Special Agent Morrow advised Mr. Davis of his Miranda rights. Special Agent Morrow showed the defendant the subpoena. She told him the nature of the federal investigation: that there were a series of robberies that they were investigating federally. She presented an FBI Advice of Rights form, FD395, to the defendant. He read it over and Special Agent Morrow then read it to him to be sure that there were not any issues with his reading and writing. The agent read it line by line and asked the defendant if he wished to waive those rights and speak with them. The defendant indicated that he understood his rights and he signed the waiver form. Special Agent Morrow and Special Agent Lockhart also signed as witnesses on the waiver. At no time did Mr. Davis tell the agent that he wanted a lawyer.

In his statement, Mr. Davis admitted to committing several robberies. At that time, he had not been charged federally or locally with any of the robberies to which he confessed.

At the conclusion of the interview, the defendant asked what the next step was. Special Agent Morrow explained that based on the information that he had given her, she was not going to recommend that he testify in front of the grand jury without an attorney. She explained the process of how you get an attorney appointed federally and the defendant said that he had an attorney on an old injury case in Delaware County. Special Agent Morrow suggested to him that it would be more beneficial to have a federal criminal attorney represent him and explained how, even if he were not charged, he could get an attorney appointed for him before going in to the grand jury. At that point,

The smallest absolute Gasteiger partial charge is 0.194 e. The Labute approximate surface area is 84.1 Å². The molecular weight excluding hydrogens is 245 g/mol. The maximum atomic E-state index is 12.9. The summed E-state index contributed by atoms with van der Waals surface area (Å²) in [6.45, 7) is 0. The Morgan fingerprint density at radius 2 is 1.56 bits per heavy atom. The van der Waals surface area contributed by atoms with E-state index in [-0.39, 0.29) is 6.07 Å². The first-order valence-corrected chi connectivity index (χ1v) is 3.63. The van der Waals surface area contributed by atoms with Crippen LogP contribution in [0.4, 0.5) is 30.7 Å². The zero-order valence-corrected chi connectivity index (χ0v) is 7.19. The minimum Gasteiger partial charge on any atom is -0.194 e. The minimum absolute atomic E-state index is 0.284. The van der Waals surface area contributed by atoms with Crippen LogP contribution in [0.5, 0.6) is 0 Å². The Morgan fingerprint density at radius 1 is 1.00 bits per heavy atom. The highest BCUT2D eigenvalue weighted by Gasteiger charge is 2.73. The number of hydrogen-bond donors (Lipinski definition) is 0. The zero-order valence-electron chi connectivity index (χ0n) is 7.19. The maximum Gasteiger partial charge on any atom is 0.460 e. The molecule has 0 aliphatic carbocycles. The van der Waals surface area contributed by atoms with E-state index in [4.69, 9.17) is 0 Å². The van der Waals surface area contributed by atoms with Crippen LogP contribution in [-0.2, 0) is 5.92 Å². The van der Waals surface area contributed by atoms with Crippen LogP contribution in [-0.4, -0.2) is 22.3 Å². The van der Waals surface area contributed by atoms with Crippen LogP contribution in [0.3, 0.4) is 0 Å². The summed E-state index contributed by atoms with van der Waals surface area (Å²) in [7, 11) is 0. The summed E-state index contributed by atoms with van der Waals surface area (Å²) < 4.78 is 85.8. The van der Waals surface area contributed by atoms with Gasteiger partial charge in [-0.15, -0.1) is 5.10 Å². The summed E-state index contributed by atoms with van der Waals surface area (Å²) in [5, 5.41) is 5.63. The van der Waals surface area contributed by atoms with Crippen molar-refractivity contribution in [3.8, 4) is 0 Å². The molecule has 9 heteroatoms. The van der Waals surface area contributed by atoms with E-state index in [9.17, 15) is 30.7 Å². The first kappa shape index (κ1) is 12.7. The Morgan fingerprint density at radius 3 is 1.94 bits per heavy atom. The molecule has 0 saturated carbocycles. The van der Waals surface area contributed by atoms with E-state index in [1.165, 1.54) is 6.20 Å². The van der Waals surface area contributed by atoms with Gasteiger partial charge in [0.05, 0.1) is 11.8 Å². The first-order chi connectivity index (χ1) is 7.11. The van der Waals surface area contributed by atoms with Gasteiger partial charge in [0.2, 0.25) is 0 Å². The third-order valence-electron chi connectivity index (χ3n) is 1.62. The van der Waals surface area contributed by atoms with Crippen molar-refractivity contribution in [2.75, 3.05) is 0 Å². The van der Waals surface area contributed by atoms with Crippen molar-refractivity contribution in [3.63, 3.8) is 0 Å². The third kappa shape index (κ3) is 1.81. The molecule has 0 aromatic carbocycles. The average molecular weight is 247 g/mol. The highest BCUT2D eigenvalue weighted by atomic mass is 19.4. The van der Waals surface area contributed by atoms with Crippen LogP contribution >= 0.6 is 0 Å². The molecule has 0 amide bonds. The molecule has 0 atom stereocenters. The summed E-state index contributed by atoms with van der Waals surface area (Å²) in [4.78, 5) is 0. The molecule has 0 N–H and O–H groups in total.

Special Agent Morrow understood that Mr. Davis wanted to cooperate with the government.

At the time of the interview, one person had given the agent information about Mr. Davis' involvement in the robberies. The agent was working with Assistant U.S. Attorney Michelle Rotella on the investigation. Ms. Rotella was not in the interview room on January 31, 2012. The grand jury was scheduled to convene on February 2, 2012. Special Agent Morrow was notified on the 30th that the defendant was in Philadelphia. There was no written or telephonic communication with him prior to January 31st. They were in the proffer rooms on the 4th floor of the Green Building during the interview. Mr. Davis was handcuffed to the floor of the room. His handcuffs were taken off his hands and they were placed around the cuffs on his feet. The interview started between 10 and 10:30 and ended around noon. Special Agent Morrow took notes. She did the majority of the questioning. Special Agent Lockhart did not take any notes.